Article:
Reading a post written by a guest contributor (Ryan Parenti) at ZacJohnson.com, I found some interesting points.
Mostly, I agree with the writer.
However, there is one point of conflict.
Here is the post in question.
I’ve been recently discussing with some friends what to sell to subscribers of your newsletter.
Ryan’s point is well-founded–you should develop products that have a market.
However, if you’re in an information marketing business, is this still true?
Consider your role as leader to a list of subscribers. You are in a role of “teacher”.
When a Math teacher, for example, stands in front of her class and teaches Calculus, there certainly is no market for the information in the classroom. However, the teacher believes that it is in the students’ best interest to learn Calculus.
In the same way, as author of a newsletter, YOU are in a teaching role.
Your subscribers and potential customers are like your “children”.
It is your job and duty to point them in the right direction and show them what is most useful for them to learn about.
Suppose you have a copywriting newsletter, for example.
You could teach about writing headlines and sales letters because that’s what the market is looking for. But you know better. The truth is, your subscribers need to learn about FOLLOW-UP. There may not be an interested market for that kind of information–nevertheless, it is essential information.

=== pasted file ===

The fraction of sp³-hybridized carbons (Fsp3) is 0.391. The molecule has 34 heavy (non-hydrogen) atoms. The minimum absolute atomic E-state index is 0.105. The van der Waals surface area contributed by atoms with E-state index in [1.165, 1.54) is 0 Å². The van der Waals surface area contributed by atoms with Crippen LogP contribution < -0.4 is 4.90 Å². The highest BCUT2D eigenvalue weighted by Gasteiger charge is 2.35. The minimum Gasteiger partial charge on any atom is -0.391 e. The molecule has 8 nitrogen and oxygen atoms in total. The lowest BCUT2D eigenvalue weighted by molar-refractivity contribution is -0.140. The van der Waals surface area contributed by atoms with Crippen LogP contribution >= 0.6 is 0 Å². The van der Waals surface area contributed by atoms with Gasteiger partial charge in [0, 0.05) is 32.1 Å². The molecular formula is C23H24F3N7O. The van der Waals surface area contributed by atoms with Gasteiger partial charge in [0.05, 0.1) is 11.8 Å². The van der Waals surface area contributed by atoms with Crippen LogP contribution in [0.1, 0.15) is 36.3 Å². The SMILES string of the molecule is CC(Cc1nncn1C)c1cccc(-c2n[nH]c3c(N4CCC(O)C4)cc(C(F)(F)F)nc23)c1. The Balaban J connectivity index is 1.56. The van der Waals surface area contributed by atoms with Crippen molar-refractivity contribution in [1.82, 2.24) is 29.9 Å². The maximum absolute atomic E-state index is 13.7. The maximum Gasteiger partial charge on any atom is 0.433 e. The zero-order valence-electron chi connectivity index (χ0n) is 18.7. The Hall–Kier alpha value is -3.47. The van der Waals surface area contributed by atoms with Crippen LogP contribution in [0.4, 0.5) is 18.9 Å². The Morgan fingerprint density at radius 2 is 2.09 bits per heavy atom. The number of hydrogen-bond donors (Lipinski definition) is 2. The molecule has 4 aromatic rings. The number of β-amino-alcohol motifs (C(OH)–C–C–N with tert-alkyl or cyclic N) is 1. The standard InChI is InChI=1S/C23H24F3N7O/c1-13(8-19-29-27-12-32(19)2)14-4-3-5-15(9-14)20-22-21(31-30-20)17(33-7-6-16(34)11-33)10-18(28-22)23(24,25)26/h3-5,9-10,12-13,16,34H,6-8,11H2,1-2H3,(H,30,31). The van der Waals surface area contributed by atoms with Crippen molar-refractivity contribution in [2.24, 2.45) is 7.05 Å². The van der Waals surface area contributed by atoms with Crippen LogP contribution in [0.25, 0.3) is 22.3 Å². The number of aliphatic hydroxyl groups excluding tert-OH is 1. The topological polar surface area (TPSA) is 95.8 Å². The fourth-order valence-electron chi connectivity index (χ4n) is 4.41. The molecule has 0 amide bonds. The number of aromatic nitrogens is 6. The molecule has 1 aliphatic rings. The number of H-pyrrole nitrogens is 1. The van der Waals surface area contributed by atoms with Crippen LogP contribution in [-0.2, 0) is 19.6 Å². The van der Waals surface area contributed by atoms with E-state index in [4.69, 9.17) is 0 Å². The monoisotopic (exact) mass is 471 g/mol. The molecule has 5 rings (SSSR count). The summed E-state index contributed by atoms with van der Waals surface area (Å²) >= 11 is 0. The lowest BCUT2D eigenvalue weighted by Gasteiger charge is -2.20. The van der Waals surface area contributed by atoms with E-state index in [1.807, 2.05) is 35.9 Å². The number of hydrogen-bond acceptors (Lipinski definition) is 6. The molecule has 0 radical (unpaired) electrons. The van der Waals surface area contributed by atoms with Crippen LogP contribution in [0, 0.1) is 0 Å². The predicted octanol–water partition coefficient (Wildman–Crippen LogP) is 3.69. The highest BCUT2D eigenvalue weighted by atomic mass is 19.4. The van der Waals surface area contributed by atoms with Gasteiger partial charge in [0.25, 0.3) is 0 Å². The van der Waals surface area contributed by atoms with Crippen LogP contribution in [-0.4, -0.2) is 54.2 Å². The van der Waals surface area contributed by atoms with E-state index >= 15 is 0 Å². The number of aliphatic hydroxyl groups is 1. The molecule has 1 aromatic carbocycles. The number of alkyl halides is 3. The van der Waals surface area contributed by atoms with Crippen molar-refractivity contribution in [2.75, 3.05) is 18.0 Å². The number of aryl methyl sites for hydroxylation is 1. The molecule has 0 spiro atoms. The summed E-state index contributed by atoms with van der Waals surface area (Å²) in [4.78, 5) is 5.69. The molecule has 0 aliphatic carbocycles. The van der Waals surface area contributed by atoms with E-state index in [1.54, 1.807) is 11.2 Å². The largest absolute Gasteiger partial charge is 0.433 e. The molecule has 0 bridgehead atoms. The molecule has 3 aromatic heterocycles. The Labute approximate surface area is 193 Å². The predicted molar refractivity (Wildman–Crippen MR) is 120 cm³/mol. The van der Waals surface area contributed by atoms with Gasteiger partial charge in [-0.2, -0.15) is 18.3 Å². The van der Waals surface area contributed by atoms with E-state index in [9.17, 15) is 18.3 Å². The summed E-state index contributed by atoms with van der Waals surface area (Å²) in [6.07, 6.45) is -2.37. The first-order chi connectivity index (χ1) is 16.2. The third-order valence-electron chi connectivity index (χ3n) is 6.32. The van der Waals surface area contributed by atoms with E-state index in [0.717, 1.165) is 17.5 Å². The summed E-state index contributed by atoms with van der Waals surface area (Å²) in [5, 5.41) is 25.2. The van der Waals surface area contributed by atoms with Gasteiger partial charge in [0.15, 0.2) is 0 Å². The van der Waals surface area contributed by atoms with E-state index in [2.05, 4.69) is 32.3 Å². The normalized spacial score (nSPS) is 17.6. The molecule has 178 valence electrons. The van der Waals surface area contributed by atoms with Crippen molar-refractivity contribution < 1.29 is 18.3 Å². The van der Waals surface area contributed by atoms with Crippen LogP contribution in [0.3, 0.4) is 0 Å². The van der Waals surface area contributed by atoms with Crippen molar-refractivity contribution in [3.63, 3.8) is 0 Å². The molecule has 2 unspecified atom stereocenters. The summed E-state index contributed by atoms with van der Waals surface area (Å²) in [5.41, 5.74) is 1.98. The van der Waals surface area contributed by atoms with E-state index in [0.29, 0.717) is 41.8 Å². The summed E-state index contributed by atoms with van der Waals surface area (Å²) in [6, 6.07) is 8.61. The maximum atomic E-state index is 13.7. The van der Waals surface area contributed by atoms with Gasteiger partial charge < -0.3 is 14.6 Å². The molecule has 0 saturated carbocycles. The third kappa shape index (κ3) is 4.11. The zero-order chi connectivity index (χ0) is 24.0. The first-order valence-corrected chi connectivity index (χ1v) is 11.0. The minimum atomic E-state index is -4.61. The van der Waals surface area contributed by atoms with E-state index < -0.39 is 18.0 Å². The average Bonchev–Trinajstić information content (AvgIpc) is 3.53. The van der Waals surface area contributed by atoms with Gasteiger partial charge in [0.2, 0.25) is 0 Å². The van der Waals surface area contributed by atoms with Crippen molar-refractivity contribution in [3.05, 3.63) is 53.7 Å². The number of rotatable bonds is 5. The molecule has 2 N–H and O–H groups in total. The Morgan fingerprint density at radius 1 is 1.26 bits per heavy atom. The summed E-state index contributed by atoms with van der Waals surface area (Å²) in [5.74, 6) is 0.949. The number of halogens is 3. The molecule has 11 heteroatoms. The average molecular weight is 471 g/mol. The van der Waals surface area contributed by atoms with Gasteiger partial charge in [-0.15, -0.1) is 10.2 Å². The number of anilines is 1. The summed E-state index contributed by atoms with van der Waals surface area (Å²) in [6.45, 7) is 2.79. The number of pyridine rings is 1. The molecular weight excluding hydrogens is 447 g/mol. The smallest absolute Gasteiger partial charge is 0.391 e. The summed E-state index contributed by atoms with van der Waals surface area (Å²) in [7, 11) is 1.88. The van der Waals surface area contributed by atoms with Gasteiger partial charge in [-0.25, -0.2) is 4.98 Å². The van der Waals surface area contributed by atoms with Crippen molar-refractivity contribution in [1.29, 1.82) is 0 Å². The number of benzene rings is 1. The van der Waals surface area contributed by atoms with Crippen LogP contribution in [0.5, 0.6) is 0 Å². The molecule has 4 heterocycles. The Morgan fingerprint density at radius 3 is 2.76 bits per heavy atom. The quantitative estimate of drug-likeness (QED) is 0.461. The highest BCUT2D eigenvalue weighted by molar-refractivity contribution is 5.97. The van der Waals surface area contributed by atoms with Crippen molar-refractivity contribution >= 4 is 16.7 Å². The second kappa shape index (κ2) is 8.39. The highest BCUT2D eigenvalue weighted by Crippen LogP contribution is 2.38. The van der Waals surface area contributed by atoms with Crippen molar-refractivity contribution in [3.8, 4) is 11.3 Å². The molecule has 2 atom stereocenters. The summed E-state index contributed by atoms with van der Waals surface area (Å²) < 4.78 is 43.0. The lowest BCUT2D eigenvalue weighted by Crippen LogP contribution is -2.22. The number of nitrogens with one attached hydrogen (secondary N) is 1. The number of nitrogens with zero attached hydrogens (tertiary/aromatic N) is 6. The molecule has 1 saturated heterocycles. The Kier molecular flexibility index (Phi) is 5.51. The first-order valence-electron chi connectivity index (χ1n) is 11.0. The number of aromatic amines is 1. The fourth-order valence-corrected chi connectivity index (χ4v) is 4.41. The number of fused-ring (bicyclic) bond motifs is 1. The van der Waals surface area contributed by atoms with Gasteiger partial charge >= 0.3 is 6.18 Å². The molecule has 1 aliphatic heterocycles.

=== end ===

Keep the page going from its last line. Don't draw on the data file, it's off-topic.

You would be selling your subscribers short by not giving them products that teach them about follow-up and email.
In the same way, many of the YaghiLabs subscribers are ONLY interested in traffic.
I could release a lot of paid traffic products and show them how to get traffic in different ways. However, is that really what they need to learn?
Whenever I’ve consulted for clients who wanted traffic, their primary concern was how to “get back on google” after being banned.
The reason they were banned in the first place was that they did not have their own unique business. Their websites have made for terrible experience for their visitor. And they disappointed the search engines with their awful business models.
Is it fair for me to continue to teach them Google PPC when most of them aren’t even able to advertise on Google?
No. It’s not. Whether or not they like it, they need to learn about how to have their own real authentic businesses. Once they do this, and their websites convert and bring repeat visitors, THEN they can focus on traffic.
So, take it from me. Before you even THINK about traffic, look at your website and your business. Is there really something of value here that your customer can’t get from anywhere else?
Are you genuinely providing a good website experience for people who discover your website on search?
Or are you just trying to generate traffic to an offer that has been banned and deemed inappropriate for Google’s search?
Learn about developing a website that search engines WANT to represent here…
As far as the rest of the advice is concerned at Ryan’s post, i wholeheartedly agree.